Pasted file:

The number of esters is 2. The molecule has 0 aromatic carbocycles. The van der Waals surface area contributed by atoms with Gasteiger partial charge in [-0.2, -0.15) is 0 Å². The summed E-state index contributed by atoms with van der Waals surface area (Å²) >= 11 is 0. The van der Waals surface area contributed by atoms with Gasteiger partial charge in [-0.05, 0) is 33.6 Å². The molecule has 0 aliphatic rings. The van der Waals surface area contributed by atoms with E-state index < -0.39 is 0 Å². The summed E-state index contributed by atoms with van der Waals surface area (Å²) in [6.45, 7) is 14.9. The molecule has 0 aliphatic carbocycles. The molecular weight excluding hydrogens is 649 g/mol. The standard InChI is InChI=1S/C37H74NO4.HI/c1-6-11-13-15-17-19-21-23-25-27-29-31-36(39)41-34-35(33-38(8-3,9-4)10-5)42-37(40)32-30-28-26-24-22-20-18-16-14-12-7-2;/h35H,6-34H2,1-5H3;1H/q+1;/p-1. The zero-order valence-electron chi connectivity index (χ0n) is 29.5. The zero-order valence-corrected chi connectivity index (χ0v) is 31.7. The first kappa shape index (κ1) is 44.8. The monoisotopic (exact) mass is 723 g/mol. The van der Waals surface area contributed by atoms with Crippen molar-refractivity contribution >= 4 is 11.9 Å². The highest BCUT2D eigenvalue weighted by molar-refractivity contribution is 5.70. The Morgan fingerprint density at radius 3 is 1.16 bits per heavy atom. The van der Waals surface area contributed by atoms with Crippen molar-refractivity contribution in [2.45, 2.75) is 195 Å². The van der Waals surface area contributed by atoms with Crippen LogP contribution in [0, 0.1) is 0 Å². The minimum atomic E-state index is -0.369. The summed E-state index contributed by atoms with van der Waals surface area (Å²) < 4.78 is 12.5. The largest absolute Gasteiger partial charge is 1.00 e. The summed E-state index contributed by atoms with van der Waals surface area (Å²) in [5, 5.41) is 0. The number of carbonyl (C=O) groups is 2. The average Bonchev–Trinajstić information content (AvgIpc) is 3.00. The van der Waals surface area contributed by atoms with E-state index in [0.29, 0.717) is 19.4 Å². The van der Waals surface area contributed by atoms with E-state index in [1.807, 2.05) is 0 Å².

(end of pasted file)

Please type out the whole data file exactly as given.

The number of esters is 2. The molecule has 0 aromatic carbocycles. The van der Waals surface area contributed by atoms with Gasteiger partial charge in [-0.2, -0.15) is 0 Å². The summed E-state index contributed by atoms with van der Waals surface area (Å²) >= 11 is 0. The van der Waals surface area contributed by atoms with Gasteiger partial charge in [-0.05, 0) is 33.6 Å². The molecule has 0 aliphatic rings. The van der Waals surface area contributed by atoms with E-state index < -0.39 is 0 Å². The summed E-state index contributed by atoms with van der Waals surface area (Å²) in [6.45, 7) is 14.9. The molecule has 0 aliphatic carbocycles. The molecular weight excluding hydrogens is 649 g/mol. The standard InChI is InChI=1S/C37H74NO4.HI/c1-6-11-13-15-17-19-21-23-25-27-29-31-36(39)41-34-35(33-38(8-3,9-4)10-5)42-37(40)32-30-28-26-24-22-20-18-16-14-12-7-2;/h35H,6-34H2,1-5H3;1H/q+1;/p-1. The zero-order valence-electron chi connectivity index (χ0n) is 29.5. The zero-order valence-corrected chi connectivity index (χ0v) is 31.7. The first kappa shape index (κ1) is 44.8. The monoisotopic (exact) mass is 723 g/mol. The van der Waals surface area contributed by atoms with Crippen molar-refractivity contribution >= 4 is 11.9 Å². The highest BCUT2D eigenvalue weighted by molar-refractivity contribution is 5.70. The Morgan fingerprint density at radius 3 is 1.16 bits per heavy atom. The van der Waals surface area contributed by atoms with Crippen molar-refractivity contribution in [2.45, 2.75) is 195 Å². The van der Waals surface area contributed by atoms with Crippen LogP contribution in [0, 0.1) is 0 Å². The minimum atomic E-state index is -0.369. The summed E-state index contributed by atoms with van der Waals surface area (Å²) < 4.78 is 12.5. The largest absolute Gasteiger partial charge is 1.00 e. The summed E-state index contributed by atoms with van der Waals surface area (Å²) in [5, 5.41) is 0. The number of carbonyl (C=O) groups is 2. The average Bonchev–Trinajstić information content (AvgIpc) is 3.00. The van der Waals surface area contributed by atoms with E-state index in [0.29, 0.717) is 19.4 Å². The van der Waals surface area contributed by atoms with E-state index in [1.807, 2.05) is 0 Å².